Publishing companies still didn’t realize just how productive the area of secondary income could be until Levi Jeans re-launched their brand with an innovative television advert featuring Marvin Gaye’s, “Heard it Through the Grapevine” which together married moving image and music to create a cool, authentic and original feel for their brand. Advertising agencies realized that music could be a way to help branding and sell products. This was an opportunity that could yield large amounts of money for publishers with both synchronization and performance royalties generated. Not to mention the mechanical royalties generated by the rejuvenated sales of a long since forgotten record. Virgin Publishing were the first act on this and set up a dedicated synchronization department to fully exploit this revenue stream which is now a cornerstone of every publishing company today [Marcel Visser, 2013]. 

Today, the synchronisation departments of publishing companies also have to change the way they generate revenue in the digital age. For example the act of synchronisation in a computer game should generate both synch and mechanical royalties. This is not the case and instead, a flat fee is paid to the publisher of the work in question in return for the songs use. [Passman, 2011, pg 262]. 

Another interesting sync case to look at in the digital age is Bjork’s release of a digital and interactive “App” in conjunction with an album. This is an innovative idea as music is synced to moving image in an interactive way, in a product will be copied every time the app is downloaded and therefore, generate both synchronization and mechanical royalites for publishers [Kiss, Needham 2013].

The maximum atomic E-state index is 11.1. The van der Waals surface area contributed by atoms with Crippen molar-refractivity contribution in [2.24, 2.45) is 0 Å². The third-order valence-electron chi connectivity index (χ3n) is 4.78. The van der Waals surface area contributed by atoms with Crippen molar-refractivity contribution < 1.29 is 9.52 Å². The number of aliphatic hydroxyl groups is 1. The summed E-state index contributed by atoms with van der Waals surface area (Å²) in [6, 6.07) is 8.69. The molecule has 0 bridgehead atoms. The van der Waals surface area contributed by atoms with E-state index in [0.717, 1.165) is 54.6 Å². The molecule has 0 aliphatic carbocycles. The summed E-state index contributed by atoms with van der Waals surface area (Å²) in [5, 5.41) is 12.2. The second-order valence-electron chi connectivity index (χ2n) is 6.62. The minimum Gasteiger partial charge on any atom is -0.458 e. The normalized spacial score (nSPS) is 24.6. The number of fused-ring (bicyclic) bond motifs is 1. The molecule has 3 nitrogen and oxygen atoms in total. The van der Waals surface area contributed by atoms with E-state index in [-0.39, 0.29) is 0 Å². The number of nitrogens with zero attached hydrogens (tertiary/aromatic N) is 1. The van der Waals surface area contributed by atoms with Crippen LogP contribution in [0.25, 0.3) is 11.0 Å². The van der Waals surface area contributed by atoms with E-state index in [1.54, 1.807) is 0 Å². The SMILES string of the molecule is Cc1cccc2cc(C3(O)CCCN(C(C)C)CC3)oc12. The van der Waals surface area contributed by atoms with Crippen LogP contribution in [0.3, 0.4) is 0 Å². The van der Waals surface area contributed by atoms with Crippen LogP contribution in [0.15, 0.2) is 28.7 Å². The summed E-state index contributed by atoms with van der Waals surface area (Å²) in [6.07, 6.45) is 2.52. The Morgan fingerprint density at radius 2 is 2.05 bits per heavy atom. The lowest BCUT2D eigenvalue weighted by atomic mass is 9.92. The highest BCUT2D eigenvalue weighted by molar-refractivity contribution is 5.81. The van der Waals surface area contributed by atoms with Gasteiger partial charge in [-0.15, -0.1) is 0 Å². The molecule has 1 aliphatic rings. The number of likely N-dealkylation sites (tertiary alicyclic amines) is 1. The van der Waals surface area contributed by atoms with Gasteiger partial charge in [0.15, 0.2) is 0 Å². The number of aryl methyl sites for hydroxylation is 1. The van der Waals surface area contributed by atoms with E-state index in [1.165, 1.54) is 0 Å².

Unfortunately for publishers, it seems that the increase in technology available could lead to difficulties when completing synchronisation deals in the future. Leading music supervisor PJ Bloom suggested that the potential exposure and revenue sales generated through a synchronisation deal are so important, that rights owners should be willing to pay for the right sync deal [Musicweek2013].

Conclusion

Labels and publishers paying for advertising space would indicate a complete shift from the current synchronisation paradigm, as advertisers would no longer be paying for the use of songs. Music Publishers would instead, pay for a works inclusion on an advert, in order to benefit from the exposure that would generate income through other revenue streams. Coupling this with how the digital age has seen mechanical royalties continue to decline, the publishing market looks to become even more challenging [Rogers, 2013, pg 32].